FLUORIC ACIDIt takes a long time for this remedy, in the proving, to develop its symptoms. It is a very deep-acting medicine, and an antipsoric, anti-syphilitic and anti-sycotic. It is insidious in its action and its symptoms are slow in approach; it is like the deepest and slowest and most tedious diseases, the miasms, and hence it is suitable in the very slowest and lowest forms of disease. While it has in its nature some febrile action, it is not for this purpose that it is oftenest called for; its most typical febrile action is very slow and insidious. It corresponds to overheated states of the system, old cases of nightly fevers, coming on week after week and year after year.
It is an unusually hot-blooded remedy at times, and again it has conditions of coldness. In the evening and night great heat seems to evolve from the body without increase of temperature. The skin becomes very hot. The patient is often < from warm things, < from covering, < from warm air; suffocates somewhat like Puls. in a warm room. He wants to bathe the face and head in cold water; such bathing is grateful. The feet burn and are put out of bed in the night; he hunts around in bed for a cool place for the feet and hands. The soles perspire, and the palms perspire, and the sweat is acrid, making the parts sore; excoriation from the sweat between the toes. The perspiration is offensive; offensive, acrid sweat between the toes. Burning, unusual heat and acridity are words that modify a great many symptoms; an acrid lachrymation or other discharge from the eye; acrid discharge from the nose, acrid sweat, etc. Sensation of burning and burning pains in parts; heat evolved from the body as a chronic state. Aggravation from heat, from outward heat and from inward heat, belongs to this remedy. It is a strong feature of this remedy to be worse from drinking tea and coffee. Warm drinks bring on a diarrhoea, or flatulence, or disturbance in the stomach, and cause indigestion to manifest itself in various ways. The symptoms are worse standing and sitting and better in the open air.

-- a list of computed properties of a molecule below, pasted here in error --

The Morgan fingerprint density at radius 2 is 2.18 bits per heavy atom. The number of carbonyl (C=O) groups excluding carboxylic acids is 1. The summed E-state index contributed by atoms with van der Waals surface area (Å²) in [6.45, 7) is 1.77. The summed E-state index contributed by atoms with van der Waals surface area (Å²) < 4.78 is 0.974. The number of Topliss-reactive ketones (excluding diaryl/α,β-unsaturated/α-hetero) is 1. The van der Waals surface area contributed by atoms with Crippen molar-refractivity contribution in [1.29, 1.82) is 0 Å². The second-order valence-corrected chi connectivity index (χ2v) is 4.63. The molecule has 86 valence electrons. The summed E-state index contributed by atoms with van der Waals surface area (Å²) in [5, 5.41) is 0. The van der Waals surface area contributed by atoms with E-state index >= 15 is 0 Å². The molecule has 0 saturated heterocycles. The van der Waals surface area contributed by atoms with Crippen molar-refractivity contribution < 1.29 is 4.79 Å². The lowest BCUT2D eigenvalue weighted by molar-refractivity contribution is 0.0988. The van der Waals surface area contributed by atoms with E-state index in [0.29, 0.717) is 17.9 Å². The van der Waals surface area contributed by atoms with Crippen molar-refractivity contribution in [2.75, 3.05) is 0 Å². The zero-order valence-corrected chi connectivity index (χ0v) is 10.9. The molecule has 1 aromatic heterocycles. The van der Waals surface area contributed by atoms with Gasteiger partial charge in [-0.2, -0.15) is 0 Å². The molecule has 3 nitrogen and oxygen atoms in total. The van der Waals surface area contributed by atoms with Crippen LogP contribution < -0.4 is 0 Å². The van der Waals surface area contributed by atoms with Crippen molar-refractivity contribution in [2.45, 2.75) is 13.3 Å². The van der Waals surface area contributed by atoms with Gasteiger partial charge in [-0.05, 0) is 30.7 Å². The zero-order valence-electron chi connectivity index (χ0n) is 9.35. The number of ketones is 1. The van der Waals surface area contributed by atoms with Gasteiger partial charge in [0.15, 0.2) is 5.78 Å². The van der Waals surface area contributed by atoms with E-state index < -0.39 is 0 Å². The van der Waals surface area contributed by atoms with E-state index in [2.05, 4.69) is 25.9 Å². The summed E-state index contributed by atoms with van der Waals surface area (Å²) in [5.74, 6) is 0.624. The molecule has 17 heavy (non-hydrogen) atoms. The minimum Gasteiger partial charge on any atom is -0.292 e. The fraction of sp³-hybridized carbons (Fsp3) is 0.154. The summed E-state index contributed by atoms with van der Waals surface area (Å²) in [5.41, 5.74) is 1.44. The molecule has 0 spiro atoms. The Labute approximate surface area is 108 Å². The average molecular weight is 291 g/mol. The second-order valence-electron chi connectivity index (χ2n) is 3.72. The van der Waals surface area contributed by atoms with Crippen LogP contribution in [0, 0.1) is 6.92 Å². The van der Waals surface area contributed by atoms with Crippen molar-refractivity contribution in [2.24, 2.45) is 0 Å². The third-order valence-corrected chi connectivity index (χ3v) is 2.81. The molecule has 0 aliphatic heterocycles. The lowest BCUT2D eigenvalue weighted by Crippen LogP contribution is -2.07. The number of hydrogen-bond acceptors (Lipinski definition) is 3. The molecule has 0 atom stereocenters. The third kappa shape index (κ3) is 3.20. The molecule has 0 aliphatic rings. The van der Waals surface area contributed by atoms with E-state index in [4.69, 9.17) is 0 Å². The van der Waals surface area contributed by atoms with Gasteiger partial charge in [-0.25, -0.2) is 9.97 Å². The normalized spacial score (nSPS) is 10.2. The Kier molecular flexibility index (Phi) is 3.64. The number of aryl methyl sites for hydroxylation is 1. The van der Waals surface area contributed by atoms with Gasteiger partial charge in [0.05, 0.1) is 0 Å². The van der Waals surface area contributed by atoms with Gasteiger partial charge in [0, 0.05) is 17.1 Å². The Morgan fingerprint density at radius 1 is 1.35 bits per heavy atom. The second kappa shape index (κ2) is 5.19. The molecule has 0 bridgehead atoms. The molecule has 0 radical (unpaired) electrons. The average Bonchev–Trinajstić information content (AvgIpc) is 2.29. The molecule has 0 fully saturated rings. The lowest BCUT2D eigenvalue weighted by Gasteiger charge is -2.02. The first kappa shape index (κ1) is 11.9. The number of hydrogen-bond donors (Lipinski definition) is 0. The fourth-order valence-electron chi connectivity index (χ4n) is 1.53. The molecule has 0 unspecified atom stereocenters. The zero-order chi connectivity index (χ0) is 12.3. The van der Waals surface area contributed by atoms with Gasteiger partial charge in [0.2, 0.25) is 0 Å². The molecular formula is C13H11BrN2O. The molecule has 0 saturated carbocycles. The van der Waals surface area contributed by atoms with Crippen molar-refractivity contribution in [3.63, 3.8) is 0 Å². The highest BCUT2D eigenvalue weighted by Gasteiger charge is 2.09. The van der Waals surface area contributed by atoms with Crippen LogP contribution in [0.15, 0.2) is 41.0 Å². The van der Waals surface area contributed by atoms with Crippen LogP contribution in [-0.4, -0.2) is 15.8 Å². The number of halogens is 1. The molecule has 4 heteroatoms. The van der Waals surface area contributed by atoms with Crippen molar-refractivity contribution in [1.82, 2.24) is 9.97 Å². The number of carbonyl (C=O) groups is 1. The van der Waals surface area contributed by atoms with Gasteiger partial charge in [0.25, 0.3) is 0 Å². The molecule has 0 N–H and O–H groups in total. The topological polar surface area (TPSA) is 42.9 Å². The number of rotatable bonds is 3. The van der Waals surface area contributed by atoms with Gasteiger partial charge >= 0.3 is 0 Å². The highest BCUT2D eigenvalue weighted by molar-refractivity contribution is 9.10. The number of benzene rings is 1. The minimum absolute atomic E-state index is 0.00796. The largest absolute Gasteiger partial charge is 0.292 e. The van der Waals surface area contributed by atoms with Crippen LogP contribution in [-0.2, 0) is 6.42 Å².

It is a remedy of great depth of action. It so disturbs the functions that there are peculiar outward signs in the nails, in the hair, in the skin; they are all imperfectly developed. Whenever such is the case, we know that a remedy has great depth of action and that it is very long acting. It forms little incrustations here and there upon the skin that seem to have no tendency to heal. A crust forms, but there seems to be no healing beneath the crust. The hair loses its lustre; it falls out, and if examined closely under the microscope it is seen to be necrosed; little ragged ulcers will be found along the course of the hair. The ends of the hair are dry, the hair mats and splits and breaks, becomes ragged in masses and lustreless. The nails are crippled, lengthwise corrugations in the nails; the nails grow too fast and grow awkwardly; that is, they are deformed and crippled, too thick in some places, and too thin in others ; break easily, brittle. There is a tendency to breaking down of a slow character, where the circulation is very feeble, and the skin is near bone or cartilage, as in the cartilages in the ears, and in the cartilages of joints. Ulcers develop over the tibia. There is feeble circulation in the hands and feet, and they become cold. In the evening the extremities burn and are feverish, because that is the time of the feverish state; but in the morning and in the daytime there is coldness of the extremities. The patient is pallid and sickly, and at times becomes waxy and dropsical; oedema of the extremities, and particularly of the lower extremities; oedema of certain parts; oedema of the prepuce. When a debilitated subject, one suffering from bone and cartilaginous troubles, contracts gonorrhoea, with it he will have enormous swelling of the prepuce, and nothing seems to act upon it. Fluoric acid will cure oedema of the prepuce with gonorrhoea in such a subject. Cannabis sativa has the same symptom, but it is especially useful in robust cases. Fluoric acid will prevent the manifestation of disease in sycotic subjects, will prevent formation of fig warts. It cures fig warts. It produces hardened, dry warts, and dry crusts upon the skin, and crusts not unlike rupia. It is useful in syphilitic rupia.